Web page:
Rep. Steven LaTourette (left) will express his displeasure with proposed cuts to Members' Representational Allowances.
The Legislative Branch Appropriations bill was easily reported out of the full committee this week, but even Members who voted for the measure said they expect objections over budget cuts to be heard when it reaches the floor.
Rep. Steven LaTourette, a member of the Appropriations Subcommittee on the Legislative Branch who voted in favor of the bill at Wednesday's markup, said he will express his displeasure with the 6.4 percent cut to each Member's Representational Allowance and other Members might too on the floor.
The plan will slice $88,000 to $122,000 from Members' budgets. It is drawing the usual jeers from Democrats, but after a 5 percent cut last term, even a few Republicans are starting to become weary of the shrinking pocketbooks.
At Wednesday's markup LaTourette let out a tirade against the cuts, which he said diminish the institution and damage the ability to oversee other branches of government.
"It's time we fight back against the budgeteers and say, 'You know what? We deserve money to fund the third co-equal branch of government,'" the Ohio Republican said.
But Legislative Branch Chairman Ander Crenshaw (R-Fla.) said in an interview that LaTourette's view is not held by the majority of his Conference.
"I heard one or two Members say, 'Gee, I wish I had more money,'" he said. "But we've got a lot of Members that think we didn't cut enough. I'm comfortable that most people recognize that we're all in the same boat."
The only vote against the bill on Wednesday came from Rep. Jeff Flake (R-Ariz.), who said it did not cut enough.
When asked about the representational allowance cuts Wednesday, House Administration Chairman Dan Lungren, a self-described "institutionalist," was less than enthusiastic, acknowledging that the less money Members have, the tougher it is for him to do his job of helping them effectively represent their constituents.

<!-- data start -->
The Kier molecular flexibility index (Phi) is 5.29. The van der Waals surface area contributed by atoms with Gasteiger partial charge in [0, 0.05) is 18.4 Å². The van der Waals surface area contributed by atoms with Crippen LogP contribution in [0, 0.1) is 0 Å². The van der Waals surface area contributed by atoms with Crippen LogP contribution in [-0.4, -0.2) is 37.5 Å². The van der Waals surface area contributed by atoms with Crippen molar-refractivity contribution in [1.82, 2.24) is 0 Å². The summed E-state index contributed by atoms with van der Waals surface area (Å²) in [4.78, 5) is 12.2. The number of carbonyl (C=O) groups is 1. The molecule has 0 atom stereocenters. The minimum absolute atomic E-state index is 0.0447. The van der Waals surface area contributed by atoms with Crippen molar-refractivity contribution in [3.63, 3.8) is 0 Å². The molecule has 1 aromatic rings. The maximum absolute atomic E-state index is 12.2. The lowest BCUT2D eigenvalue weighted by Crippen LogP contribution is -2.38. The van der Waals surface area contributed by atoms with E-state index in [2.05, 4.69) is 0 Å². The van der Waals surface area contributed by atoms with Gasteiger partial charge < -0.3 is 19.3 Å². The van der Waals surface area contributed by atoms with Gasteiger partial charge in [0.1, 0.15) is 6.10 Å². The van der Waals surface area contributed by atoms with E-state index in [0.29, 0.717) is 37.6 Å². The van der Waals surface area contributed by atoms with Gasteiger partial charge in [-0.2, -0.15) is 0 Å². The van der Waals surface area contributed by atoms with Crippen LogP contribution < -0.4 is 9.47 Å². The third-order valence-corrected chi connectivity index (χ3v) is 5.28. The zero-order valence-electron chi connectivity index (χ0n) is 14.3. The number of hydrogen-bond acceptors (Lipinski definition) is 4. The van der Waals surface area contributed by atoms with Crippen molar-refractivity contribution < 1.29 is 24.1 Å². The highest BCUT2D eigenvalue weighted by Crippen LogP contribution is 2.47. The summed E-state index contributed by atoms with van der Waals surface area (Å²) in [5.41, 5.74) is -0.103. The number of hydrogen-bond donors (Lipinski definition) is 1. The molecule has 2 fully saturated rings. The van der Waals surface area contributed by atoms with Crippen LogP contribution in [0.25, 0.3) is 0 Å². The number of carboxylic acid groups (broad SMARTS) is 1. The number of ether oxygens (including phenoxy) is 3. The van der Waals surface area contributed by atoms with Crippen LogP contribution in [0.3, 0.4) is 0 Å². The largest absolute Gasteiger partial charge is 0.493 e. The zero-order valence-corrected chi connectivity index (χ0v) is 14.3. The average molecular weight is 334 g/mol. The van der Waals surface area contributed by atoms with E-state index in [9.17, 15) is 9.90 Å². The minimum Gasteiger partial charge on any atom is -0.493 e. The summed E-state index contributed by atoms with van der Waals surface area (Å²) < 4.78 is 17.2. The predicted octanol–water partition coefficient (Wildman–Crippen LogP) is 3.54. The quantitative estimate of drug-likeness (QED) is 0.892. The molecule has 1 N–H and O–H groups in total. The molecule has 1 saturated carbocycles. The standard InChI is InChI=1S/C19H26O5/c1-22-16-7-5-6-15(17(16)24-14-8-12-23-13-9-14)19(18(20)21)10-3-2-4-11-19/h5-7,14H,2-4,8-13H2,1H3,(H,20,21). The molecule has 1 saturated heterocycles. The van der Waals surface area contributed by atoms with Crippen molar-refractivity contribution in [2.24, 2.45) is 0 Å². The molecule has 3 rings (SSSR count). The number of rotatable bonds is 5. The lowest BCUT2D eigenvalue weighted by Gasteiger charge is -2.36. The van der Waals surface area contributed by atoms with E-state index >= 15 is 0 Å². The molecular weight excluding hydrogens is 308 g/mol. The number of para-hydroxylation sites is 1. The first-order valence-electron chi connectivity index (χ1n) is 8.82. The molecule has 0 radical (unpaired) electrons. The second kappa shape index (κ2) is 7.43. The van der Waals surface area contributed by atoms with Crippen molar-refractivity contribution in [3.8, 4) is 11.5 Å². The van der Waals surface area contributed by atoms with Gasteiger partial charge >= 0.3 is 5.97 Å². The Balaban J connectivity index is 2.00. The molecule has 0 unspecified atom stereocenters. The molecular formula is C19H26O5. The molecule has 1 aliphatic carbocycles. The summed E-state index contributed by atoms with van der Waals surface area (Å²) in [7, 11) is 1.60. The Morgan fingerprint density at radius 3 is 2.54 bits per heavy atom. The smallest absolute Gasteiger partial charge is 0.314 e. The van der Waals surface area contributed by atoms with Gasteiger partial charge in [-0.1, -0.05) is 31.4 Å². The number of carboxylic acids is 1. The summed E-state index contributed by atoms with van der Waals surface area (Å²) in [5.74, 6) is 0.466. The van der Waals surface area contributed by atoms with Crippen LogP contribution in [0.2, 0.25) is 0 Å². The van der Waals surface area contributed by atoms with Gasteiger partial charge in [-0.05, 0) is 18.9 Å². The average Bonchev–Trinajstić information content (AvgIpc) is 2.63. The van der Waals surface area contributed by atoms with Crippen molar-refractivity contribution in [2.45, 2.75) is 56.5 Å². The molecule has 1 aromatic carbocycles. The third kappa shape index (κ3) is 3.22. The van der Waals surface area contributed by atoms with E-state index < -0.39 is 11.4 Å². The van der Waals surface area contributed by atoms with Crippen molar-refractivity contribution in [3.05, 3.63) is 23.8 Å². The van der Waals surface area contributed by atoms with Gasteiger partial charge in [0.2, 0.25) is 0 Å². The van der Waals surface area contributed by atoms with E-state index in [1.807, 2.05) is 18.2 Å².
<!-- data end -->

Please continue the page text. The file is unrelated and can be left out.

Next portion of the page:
"I understand the thinking of those on the committee, I just want to make sure Members have the resources to do their job," the California Republican said. "I may not agree with everything that they do, but we're going to make it work."
MRAs vary based on how far a Member's district is from Washington, D.C., the number of households in the district and the cost of rent therein.
As a result, LaTourette is actually on the low end when it comes to how much money he would lose. He would give up $88,286 under a 6.4 percent cut, according to a document obtained by Roll Call.
Crenshaw would forfeit $92,232 and Lungren would surrender $93,698.
The biggest loser would be Puerto Rico Resident Commissioner Pedro Pierluisi (D), whose budget would be diminished by $123,569.
Next is Minority Leader Nancy Pelosi (D-Calif.), who would lose $106,982 from her representational account — not including the mandated 6.4 percent cut to her leadership budget.
She is followed closely by fellow San Francisco-area Democratic Reps. Jackie Speier and Anna Eshoo. Majority Whip Kevin McCarthy (R-Calif.), New York Democratic Reps. Jerrold Nadler and Carolyn Maloney, and Rep. Trent Franks (R-Ariz.), whom all would lose $100,000 or more.
Rep. Jesse Jackson Jr., who stands to give up $92,240, has been the most vociferous Democratic opponent of the cuts so far. The Illinois Democrat said he would likely have to fire two or three staffers or cut salaries.
"My legacy staff people, I now have to go to them and tell them they're now looking for a 10 to 13 percent cut in their pay," Jackson said. "I'm being told by this year's cuts and next year's cuts that my constituents deserve about 10 percent less representation."
Sen. Dianne Feinstein, D-Calif., chairman of the Senate Intelligence Committee, speaks with reporters in the Capitol after a speech on the Senate floor that accused the CIA of searching computers set up for Congressional staff for their research of interrogation programs.